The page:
Chile is a reliable country which is seen as having a serious business culture, according to Product Development Manager at Jump Cats VFX & Fábrica de Medios, Germán Ovando. With that in mind, he also comments that a German producer once told him that “Chileans stick to their word”. Ovando continues by stressing that local creative technicians have a good level of training and experience of working on international productions.
The President of Ski Portillo and Tierra Hotels, Ellen Guidera, agrees that the key attributes of Chile are those related to its natural beauty, transparency, level of work and professionalism, as well as the probable factor of being “reasonably priced” compared to other countries.
In this sense, Guidera is sure that the national economy would benefit not only through the investment and execution of audiovisual productions, “but also from the (associated) learning opportunities, coverage in international commercials and by presenting the best of Chile to the rest of the world in visual form”.
In turn, Ariel León Isacovitch, photographer and Location Manager of Locations Chile, contends that trust and good relationships with foreign producers are the only way to generate positive results, while ensuring partnerships and “joint, cohesive work to strengthen Chile’s position in this industry”.
Two decades of momentum
The positioning of Chile within this industry has required significant and ongoing efforts. ProChile kicked things off in this area by focusing on the internationalization of national services and creative industries. And at least two decades ago, support for film-making from the State and institutions such as the CNCA began to take shape in a sustained and coordinated manner.
This path helped to pave the way to 2009 and the creation of the CinemaChile brand, which has achieved growing recognition from international film critics and audiences, “placing Brand Chile on a solid footing in the eyes of the world”, according to the promotion company.
The FCCh, meanwhile, which is a member of the Latin American Film Commission Network (LAFCN) and the Association of Film Commissioners International (AFCI), has taken positive steps in in terms of coordination with prominent national and international film-making players to facilitate the execution of audiovisual productions in Chile. Accordingly, Comisiones Fílmicas (Film-making Commissions) have been established in nine of the country’s regions, which have support from film-friendly municipalities and have entered into related agreements with a number of different government bodies.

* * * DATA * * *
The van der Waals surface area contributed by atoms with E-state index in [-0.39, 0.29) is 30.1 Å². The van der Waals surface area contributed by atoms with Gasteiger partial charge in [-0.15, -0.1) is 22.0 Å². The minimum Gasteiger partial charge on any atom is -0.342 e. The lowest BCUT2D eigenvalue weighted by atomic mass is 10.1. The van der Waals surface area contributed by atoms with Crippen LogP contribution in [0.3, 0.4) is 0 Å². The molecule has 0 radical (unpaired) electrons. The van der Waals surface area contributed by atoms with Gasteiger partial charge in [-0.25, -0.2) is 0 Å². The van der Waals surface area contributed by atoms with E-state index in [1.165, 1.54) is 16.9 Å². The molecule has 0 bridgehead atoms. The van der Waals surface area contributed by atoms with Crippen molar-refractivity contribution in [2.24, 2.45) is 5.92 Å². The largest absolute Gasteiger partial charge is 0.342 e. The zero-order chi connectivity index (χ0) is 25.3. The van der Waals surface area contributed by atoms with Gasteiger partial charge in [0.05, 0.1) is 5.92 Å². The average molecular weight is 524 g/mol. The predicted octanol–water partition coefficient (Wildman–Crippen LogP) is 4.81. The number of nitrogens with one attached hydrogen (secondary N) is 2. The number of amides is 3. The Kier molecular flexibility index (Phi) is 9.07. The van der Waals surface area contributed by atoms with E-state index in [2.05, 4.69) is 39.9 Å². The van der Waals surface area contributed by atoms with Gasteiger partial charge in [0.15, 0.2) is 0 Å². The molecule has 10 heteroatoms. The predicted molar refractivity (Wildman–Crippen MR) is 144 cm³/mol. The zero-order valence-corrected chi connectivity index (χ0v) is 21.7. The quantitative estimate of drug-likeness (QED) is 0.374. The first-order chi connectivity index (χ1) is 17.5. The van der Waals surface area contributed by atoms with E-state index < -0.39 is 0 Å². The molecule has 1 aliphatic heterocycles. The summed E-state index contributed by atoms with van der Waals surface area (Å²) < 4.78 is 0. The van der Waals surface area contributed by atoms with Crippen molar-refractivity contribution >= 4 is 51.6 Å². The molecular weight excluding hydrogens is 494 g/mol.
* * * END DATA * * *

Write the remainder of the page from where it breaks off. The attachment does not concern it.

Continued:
Their establishment also gave rise to the 2014 launch of Shoot in Chile as a sector-specific brand, which was developed by the Asociación de Productores de Servicios de Producción Audiovisual (Association of Audiovisual Production Service Companies), as well as the program Marcas Sectoriales (Sectoral Brands) from ProChile, which seeks to transform the country into a global hub for audiovisual production. Both have taken on the role, together with 14 national production companies, of providing a range of services to international production teams coming to Chile.
“Management, methodology and planning through common goals have enabled us to move towards a working methodology of international standards”, emphasizes Pedro Pablo Cabrera, from Shoot in Chile.
More recently, the FCCh and Corfo have created the Programa Piloto de Apoyo a Inversiones Audiovisuales de Alto Impacto (High-Impact Audiovisual Investments Support Pilot Program) to incentivize big-budget productions to come to Chile. During its first two years of operations, the scheme will provide an incentive to all international productions that exceed US$2 million in expenses and that, of course, are filmed in Chile. The incentive also includes a commitment to return 30% of the qualified expenses of all television series and films shot in the country.
“We recently concluded the call for proposals and it was very well received”, states Zylberberg, adding that “as the Film Commission Chile, we hope the program will be established and then grown in the short term”. Beyond the landscapes and security, she notes that Chile is now attractive for the close proximity of and access to a range of unique locations, and due to the country being the only Latin American nation with the ATA Carnet. The ATA Carnet is an international customs document that allows free temporary admission of merchandise, which is exempt of duties and import taxes, as well as specialized equipment for production and post-production. Chile also permits entry to qualified professionals and technicians with experience of providing international production-related services.
“If it remains in place in the long term, the incentive program of Corfo is a really important dealmaker and the best advertisement to attract international productions which specifically seek countries that generate and provide these kinds of conditions”, affirms Zylberberg. She also explains that the United States is one of the primary markets since it produces the most films and because its companies are willing to search out new locations, whether for requirements related to the script and storyline or for lower costs.